Jeremy Olson’s excellent article about doctor burnout (“ ‘Medicine has become factory work,” May 24) covers the stresses involved. But the folks quoted as recommending breathing deeply or calling a friend at 3 a.m. miss a serious problem. The medical workforce has been speciously demonized as the medical system’s cost culprits.

The government-HMO corporation self-proclaimed mega “payers” make three evidence-free claims. First, that medical cost inflation is due to poor and profligate care by culprit clinicians driven to ignoble avarice by an evil fee-for-service (FFS) system. Yet FFS pay does not cause inflation in any other economic sector. Second, that costs could be contained by transferring the mega-corporation gatekeeping role to mini-clinicians at the bedside by fixed capitation payments (“payment reform”) for servicing corporation and public-sector populations. Third, that physician gatekeepers could gain redemption, when their avarice is enlisted at the bedside in the more noble cause of conserving society’s scarce resources, i.e., mega-corporation and government agency money.

Gatekeeper bonus pay contingent on restricting patient access to medical care is simply profiteering wrapped in noble-cause sophistry. It creates a patently corrupt financial conflict of interest between gatekeeping doctor and patient.

Burnout is one symptom of a corrupt cost-control system.

Dr. Robert W. Geist, St. Paul

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Burnout among physicians is nothing new, but the increased prevalence and new causes are the story largely missed in the May 24 article. Health care is always intense, but new requirements for documentation underlie the increasing epidemic. “Documentation” means complying with requirements from the Legislature, the Department of Health and insurance companies for evermore data on patient care in the specious name of “quality improvement,” which is largely unproven, and “cost reduction,” which is likely to be the opposite in reality. This year, legislators failed to come up with even a partial solution; shame on them.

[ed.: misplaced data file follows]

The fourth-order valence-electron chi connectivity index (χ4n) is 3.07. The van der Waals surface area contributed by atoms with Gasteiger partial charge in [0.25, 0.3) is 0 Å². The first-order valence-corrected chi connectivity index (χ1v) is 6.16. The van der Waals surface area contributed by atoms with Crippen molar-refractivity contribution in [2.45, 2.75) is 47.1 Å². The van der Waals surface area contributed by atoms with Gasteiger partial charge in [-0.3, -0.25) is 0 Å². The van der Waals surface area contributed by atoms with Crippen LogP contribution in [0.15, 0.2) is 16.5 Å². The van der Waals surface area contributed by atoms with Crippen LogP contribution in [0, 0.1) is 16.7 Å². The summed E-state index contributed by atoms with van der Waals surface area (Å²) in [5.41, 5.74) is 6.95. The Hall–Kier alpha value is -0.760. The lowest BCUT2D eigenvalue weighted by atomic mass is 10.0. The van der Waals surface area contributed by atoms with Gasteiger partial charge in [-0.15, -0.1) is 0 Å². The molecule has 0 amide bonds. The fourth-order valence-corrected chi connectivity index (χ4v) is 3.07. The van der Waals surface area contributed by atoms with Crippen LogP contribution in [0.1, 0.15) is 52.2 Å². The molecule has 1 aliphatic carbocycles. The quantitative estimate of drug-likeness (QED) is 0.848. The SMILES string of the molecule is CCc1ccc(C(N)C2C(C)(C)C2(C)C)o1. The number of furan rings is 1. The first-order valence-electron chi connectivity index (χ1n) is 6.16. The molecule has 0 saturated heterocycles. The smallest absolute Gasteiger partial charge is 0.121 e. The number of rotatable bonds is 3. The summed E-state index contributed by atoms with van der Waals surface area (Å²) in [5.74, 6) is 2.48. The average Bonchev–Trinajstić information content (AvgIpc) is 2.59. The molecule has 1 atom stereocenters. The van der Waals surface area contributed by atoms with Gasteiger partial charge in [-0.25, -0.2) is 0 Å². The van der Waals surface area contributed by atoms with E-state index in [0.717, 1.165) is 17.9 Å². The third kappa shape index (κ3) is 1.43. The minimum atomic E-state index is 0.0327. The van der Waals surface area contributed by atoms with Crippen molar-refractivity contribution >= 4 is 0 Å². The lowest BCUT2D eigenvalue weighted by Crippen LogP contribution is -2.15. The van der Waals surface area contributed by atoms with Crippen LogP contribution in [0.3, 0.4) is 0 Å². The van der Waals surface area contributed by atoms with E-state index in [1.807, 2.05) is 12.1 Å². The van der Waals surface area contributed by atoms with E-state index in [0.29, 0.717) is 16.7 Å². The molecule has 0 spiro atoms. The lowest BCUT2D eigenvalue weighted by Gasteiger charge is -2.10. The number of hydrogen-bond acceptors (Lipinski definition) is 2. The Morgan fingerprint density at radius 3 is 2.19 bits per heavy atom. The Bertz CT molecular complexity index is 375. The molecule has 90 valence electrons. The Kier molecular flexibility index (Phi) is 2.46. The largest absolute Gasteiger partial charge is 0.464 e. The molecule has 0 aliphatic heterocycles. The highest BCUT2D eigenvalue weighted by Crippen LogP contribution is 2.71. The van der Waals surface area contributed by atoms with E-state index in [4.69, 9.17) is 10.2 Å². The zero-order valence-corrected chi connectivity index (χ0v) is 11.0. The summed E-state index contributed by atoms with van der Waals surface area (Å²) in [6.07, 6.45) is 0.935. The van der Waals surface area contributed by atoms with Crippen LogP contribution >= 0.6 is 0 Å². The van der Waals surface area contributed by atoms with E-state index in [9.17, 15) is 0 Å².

The article portrayed some stress-reduction activities like a relaxed breathing exercise for docs — how pathetic. Our state needs more-effective strategies to stem this epidemic by reducing bureaucratic harassment of physicians.

Dr. Richard Morris, Maple Grove

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The text of the article states that paperwork was the most common stressor in the Vital WorkLife Survey. However, the graphics provided show the most frequent source of doctor stress/burnout was health care reform (48 percent), which merited not a single word of discussion in the body of the article. Was the graphic in error? Or will there be a follow-up article that addresses the contribution of health care reform to doctor burnout? Or am I left to assume there is an underlying bias involved in neglecting to address the top source of stress identified in the survey?

Dr. Jean Lewis, Rochester

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I believe physicians are just the tip of the iceberg for stress and burnout in today’s health care arena. Consider all those professions and services across the continuum of health care, in any setting where health care is provided. The demand for the dollar, changing policies and culture of our health care delivery systems, and complexity of needs in patients served are certainly simplified etiologies of the identified stress and burnout. What and where are the solutions? One has to start someplace. Who is sitting at the table to determine and initiate necessary steps to ease stress and burnout without another agenda? Where is “do no harm?”

Susan M. Carolan, Blaine

The writer is a retired public health nurse.



I’d like to learn more about how teachers’ gender matters